Setting aside a trial court order discharging two accused in an assault case, a sessions court said the FIR is not an “encyclopaedia” and that the veracity of statements made by the complainant will be tested during “cross examination”. Hearing the revision petition, Additional Sessions Judge Sanjay Bansal observed that the Metropolitan Magistrate (MM) did not read the woman’s “statement” under Section CrPC 164 “carefully” before discharging the two accused.
The case relates to an “assault” over parking in 2013. One of the accused, Gaurav, had quarreled with the woman’s husband. He later pulled her inside a shop and tried to press her mouth. “In her statement, she alleged that the accused’s brother and father also beat up her husband…,” the court document said. In the chargesheet, the three accused were booked for assault, while Gaurav was also booked for outraging the modesty of a woman.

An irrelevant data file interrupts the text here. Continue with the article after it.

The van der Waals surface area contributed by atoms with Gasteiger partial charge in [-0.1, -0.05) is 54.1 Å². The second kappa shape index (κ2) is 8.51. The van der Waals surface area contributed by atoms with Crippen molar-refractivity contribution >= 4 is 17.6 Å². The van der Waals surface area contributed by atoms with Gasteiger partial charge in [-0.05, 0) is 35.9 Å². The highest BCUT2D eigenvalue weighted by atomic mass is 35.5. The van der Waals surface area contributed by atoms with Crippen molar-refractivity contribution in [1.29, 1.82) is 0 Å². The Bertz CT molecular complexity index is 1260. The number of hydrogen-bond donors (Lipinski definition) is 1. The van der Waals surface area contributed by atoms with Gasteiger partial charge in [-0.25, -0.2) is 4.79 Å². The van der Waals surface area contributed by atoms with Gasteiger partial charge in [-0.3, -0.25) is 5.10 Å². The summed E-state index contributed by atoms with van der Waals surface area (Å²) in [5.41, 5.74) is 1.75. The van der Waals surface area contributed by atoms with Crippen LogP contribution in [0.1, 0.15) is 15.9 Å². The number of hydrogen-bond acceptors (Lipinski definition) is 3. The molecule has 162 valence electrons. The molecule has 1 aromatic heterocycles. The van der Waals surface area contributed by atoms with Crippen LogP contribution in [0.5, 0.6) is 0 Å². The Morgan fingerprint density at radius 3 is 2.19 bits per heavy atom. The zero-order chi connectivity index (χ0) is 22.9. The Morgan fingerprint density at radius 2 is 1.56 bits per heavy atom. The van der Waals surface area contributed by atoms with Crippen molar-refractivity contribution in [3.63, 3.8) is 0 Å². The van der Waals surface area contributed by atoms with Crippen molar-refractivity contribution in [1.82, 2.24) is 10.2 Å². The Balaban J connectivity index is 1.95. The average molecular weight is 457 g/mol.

However, when the counsel submitted a plea before the MM court to discharge the brother and father, the MM took the submission into consideration. The court said the MM also observed that in the woman’s statement there were “no allegations” against these two (brother and the father). “Thus, she discharged them,” the court records said.
Asking both the discharged accused to appear before the MM court and ordering the trial court to “frame charges” against them, the judge said, “It is apparent that learned MM did not carefully read the statement u/s 164 CrPC… FIR is not the encyclopaedia of the case. The veracity of both statements will be tested through cross-examination.”